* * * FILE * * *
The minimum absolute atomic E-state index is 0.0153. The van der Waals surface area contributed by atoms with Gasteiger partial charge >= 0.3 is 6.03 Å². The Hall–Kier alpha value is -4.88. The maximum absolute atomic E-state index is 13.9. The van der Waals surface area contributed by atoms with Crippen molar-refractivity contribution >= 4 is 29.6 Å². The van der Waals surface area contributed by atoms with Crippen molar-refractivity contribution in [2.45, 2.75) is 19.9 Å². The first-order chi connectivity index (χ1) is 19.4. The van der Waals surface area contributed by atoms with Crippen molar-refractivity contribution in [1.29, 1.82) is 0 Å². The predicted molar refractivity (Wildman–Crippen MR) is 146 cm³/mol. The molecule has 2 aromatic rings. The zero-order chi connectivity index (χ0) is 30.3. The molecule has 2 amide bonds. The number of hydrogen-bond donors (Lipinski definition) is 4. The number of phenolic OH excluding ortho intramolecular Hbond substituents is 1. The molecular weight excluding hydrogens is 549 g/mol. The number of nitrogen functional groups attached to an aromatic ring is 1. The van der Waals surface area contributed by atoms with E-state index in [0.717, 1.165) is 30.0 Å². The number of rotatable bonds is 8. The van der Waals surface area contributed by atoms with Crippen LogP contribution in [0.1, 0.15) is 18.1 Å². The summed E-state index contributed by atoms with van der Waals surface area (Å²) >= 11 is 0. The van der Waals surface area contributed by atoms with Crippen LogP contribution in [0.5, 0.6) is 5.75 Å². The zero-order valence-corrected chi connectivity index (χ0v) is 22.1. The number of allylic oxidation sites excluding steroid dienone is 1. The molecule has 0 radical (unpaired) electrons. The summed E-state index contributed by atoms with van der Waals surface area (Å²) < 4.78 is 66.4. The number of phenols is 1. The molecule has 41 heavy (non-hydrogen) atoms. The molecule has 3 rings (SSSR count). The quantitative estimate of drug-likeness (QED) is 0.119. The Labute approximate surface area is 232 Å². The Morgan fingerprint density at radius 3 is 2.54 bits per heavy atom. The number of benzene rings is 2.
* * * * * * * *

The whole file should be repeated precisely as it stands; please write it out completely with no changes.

The minimum absolute atomic E-state index is 0.0153. The van der Waals surface area contributed by atoms with Gasteiger partial charge >= 0.3 is 6.03 Å². The Hall–Kier alpha value is -4.88. The maximum absolute atomic E-state index is 13.9. The van der Waals surface area contributed by atoms with Crippen molar-refractivity contribution >= 4 is 29.6 Å². The van der Waals surface area contributed by atoms with Crippen molar-refractivity contribution in [2.45, 2.75) is 19.9 Å². The first-order chi connectivity index (χ1) is 19.4. The van der Waals surface area contributed by atoms with Crippen molar-refractivity contribution in [1.29, 1.82) is 0 Å². The predicted molar refractivity (Wildman–Crippen MR) is 146 cm³/mol. The molecule has 2 aromatic rings. The zero-order chi connectivity index (χ0) is 30.3. The molecule has 2 amide bonds. The number of hydrogen-bond donors (Lipinski definition) is 4. The number of phenolic OH excluding ortho intramolecular Hbond substituents is 1. The molecular weight excluding hydrogens is 549 g/mol. The number of nitrogen functional groups attached to an aromatic ring is 1. The van der Waals surface area contributed by atoms with E-state index in [0.717, 1.165) is 30.0 Å². The number of rotatable bonds is 8. The van der Waals surface area contributed by atoms with Crippen LogP contribution in [0.1, 0.15) is 18.1 Å². The summed E-state index contributed by atoms with van der Waals surface area (Å²) >= 11 is 0. The van der Waals surface area contributed by atoms with Crippen LogP contribution in [0.5, 0.6) is 5.75 Å². The zero-order valence-corrected chi connectivity index (χ0v) is 22.1. The number of allylic oxidation sites excluding steroid dienone is 1. The molecule has 0 radical (unpaired) electrons. The summed E-state index contributed by atoms with van der Waals surface area (Å²) < 4.78 is 66.4. The number of phenols is 1. The molecule has 41 heavy (non-hydrogen) atoms. The molecule has 3 rings (SSSR count). The quantitative estimate of drug-likeness (QED) is 0.119. The Labute approximate surface area is 232 Å². The Morgan fingerprint density at radius 3 is 2.54 bits per heavy atom. The number of benzene rings is 2.